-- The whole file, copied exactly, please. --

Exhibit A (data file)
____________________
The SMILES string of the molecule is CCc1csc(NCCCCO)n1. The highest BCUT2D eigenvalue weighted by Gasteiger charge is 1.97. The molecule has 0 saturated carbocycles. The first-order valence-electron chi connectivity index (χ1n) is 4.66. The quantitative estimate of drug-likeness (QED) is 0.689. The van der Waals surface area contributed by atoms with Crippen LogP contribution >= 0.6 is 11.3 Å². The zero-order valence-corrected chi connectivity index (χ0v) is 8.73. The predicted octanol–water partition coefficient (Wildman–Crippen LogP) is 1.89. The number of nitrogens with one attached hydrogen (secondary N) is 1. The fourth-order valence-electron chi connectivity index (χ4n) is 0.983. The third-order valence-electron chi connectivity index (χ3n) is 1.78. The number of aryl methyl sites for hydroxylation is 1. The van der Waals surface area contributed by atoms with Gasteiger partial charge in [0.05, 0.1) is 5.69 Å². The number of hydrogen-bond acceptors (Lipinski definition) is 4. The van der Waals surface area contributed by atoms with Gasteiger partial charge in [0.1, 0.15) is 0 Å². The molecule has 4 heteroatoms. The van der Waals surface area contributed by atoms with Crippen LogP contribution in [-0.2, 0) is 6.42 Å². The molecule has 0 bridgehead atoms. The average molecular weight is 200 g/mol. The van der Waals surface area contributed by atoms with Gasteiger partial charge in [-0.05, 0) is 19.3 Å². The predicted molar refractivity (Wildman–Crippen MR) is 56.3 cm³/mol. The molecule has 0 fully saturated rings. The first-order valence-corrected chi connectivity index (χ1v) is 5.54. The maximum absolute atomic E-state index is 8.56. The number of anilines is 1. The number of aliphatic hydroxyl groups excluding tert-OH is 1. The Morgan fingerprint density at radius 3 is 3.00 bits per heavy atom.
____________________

The SMILES string of the molecule is CCc1csc(NCCCCO)n1. The highest BCUT2D eigenvalue weighted by Gasteiger charge is 1.97. The molecule has 0 saturated carbocycles. The first-order valence-electron chi connectivity index (χ1n) is 4.66. The quantitative estimate of drug-likeness (QED) is 0.689. The van der Waals surface area contributed by atoms with Crippen LogP contribution >= 0.6 is 11.3 Å². The zero-order valence-corrected chi connectivity index (χ0v) is 8.73. The predicted octanol–water partition coefficient (Wildman–Crippen LogP) is 1.89. The number of nitrogens with one attached hydrogen (secondary N) is 1. The fourth-order valence-electron chi connectivity index (χ4n) is 0.983. The third-order valence-electron chi connectivity index (χ3n) is 1.78. The number of aryl methyl sites for hydroxylation is 1. The van der Waals surface area contributed by atoms with Gasteiger partial charge in [0.05, 0.1) is 5.69 Å². The number of hydrogen-bond acceptors (Lipinski definition) is 4. The van der Waals surface area contributed by atoms with Gasteiger partial charge in [0.1, 0.15) is 0 Å². The molecule has 4 heteroatoms. The van der Waals surface area contributed by atoms with Crippen LogP contribution in [-0.2, 0) is 6.42 Å². The molecule has 0 bridgehead atoms. The average molecular weight is 200 g/mol. The van der Waals surface area contributed by atoms with Gasteiger partial charge in [-0.05, 0) is 19.3 Å². The predicted molar refractivity (Wildman–Crippen MR) is 56.3 cm³/mol. The molecule has 0 fully saturated rings. The first-order valence-corrected chi connectivity index (χ1v) is 5.54. The maximum absolute atomic E-state index is 8.56. The number of anilines is 1. The number of aliphatic hydroxyl groups excluding tert-OH is 1. The Morgan fingerprint density at radius 3 is 3.00 bits per heavy atom.